Nevertheless, state agencies and the small middle and upper classes have money to spend, and the absence of convenient local products leads them to purchase goods and services from overseas, as shown in Table 2.

Unfortunately, trade is less diverse and more import-heavy than the numbers show. More than 90% of exported non-oil goods are coffee, whose value fluctuates with the weather and the global market. A large part of the exported services are tickets on international airlines sold through travel agencies in Timor-Leste.

Prioritizing short-term purchases over sustainable national development results in extreme import dependency. More than half of state spending immediately goes abroad, and individuals make little effort to spend in the local economy. Chickens are imported from Brazil, rice from Vietnam, eggs and beer from Singapore, fruit juice from Cyprus, onions from Holland, garlic from China, milk from Australia… In 2013, more than $180 million went to Indonesian suppliers for everything from water to candles to cigarettes to instant noodles to sugary drinks to canned fish. Although a few agencies advocate ‘local content,’ almost nobody weighs economic sovereignty when deciding what to buy. Current and pending free trade policies make it even harder to cultivate local production. When the oil and gas revenues end, there will be little cash to pay to foreign suppliers, and imports will become unaffordable. Without local food production, people will starve.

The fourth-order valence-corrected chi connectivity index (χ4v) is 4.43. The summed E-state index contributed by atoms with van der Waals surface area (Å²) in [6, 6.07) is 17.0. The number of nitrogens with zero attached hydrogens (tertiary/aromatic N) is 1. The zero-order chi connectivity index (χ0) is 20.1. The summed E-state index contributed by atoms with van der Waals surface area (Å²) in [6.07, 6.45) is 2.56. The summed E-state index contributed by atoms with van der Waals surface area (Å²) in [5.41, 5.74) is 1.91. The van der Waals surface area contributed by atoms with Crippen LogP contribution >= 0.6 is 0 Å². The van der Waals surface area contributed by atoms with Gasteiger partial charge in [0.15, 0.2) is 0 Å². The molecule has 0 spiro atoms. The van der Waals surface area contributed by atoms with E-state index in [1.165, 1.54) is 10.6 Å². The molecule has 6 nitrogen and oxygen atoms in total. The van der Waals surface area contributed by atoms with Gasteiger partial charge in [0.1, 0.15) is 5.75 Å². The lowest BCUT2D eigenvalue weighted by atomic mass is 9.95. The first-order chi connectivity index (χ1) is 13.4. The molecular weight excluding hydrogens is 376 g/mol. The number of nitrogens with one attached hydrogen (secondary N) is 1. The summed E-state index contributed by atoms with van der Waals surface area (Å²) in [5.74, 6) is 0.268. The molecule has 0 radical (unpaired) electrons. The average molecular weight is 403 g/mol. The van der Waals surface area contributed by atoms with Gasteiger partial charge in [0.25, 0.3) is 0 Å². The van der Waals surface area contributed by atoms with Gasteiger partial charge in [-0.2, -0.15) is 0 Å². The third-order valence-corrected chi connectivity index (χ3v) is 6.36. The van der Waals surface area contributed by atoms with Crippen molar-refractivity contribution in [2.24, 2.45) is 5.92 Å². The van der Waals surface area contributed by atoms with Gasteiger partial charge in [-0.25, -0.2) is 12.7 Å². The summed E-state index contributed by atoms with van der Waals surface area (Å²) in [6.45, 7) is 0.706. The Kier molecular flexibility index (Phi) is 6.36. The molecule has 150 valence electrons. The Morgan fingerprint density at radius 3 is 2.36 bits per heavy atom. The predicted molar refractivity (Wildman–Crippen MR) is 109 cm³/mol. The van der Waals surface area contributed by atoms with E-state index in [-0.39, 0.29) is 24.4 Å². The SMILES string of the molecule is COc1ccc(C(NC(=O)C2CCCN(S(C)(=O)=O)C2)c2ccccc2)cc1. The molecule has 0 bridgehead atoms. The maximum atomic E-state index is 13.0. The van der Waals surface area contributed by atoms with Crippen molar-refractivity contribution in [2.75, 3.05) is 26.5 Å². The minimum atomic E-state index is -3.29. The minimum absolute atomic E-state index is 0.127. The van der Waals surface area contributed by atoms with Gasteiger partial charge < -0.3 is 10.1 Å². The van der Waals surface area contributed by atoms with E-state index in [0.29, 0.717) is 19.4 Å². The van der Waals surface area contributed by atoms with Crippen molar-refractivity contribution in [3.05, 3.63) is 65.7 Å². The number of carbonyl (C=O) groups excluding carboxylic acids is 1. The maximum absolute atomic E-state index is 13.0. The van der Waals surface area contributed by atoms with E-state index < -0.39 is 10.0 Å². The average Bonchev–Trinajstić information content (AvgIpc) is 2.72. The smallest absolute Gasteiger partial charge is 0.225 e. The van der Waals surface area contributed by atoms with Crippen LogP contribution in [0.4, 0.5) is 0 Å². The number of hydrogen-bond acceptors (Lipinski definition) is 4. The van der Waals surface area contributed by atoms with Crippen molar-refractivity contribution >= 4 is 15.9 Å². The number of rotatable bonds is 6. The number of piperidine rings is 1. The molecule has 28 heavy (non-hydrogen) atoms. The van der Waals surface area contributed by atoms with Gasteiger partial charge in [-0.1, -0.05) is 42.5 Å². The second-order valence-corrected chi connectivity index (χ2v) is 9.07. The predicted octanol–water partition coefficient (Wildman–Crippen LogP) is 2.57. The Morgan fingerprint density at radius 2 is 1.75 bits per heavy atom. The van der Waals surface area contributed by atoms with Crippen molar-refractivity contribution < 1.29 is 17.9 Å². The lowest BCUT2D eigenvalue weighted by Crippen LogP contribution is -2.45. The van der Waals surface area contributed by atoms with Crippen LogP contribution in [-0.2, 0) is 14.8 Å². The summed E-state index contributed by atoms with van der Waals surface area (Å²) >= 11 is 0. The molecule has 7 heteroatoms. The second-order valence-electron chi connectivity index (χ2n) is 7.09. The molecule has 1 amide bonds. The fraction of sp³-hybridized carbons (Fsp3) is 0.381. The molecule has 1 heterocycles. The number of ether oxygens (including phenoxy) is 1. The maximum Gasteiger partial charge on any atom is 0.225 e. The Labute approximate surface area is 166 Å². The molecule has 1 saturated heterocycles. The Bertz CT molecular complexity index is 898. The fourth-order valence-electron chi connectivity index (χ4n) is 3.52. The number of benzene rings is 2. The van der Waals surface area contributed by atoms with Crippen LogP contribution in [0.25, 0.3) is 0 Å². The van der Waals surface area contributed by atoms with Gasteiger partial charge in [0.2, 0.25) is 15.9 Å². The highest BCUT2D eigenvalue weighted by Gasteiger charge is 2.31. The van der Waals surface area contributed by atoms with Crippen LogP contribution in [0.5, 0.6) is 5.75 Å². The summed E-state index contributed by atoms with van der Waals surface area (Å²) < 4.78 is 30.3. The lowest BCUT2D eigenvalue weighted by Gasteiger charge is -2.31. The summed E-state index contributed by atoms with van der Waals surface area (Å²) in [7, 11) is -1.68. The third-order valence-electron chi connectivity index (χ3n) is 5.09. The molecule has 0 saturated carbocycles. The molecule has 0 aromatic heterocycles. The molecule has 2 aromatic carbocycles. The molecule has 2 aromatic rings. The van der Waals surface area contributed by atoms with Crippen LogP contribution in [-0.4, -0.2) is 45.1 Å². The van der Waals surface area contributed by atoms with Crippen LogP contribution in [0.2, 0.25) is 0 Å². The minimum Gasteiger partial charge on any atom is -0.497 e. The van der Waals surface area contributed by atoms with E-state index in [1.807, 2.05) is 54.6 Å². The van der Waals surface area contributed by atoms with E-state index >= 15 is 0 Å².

Counting people rather than dollars tells a different story. Timor-Leste is an agricultural country, and most households live mainly from subsistence farming.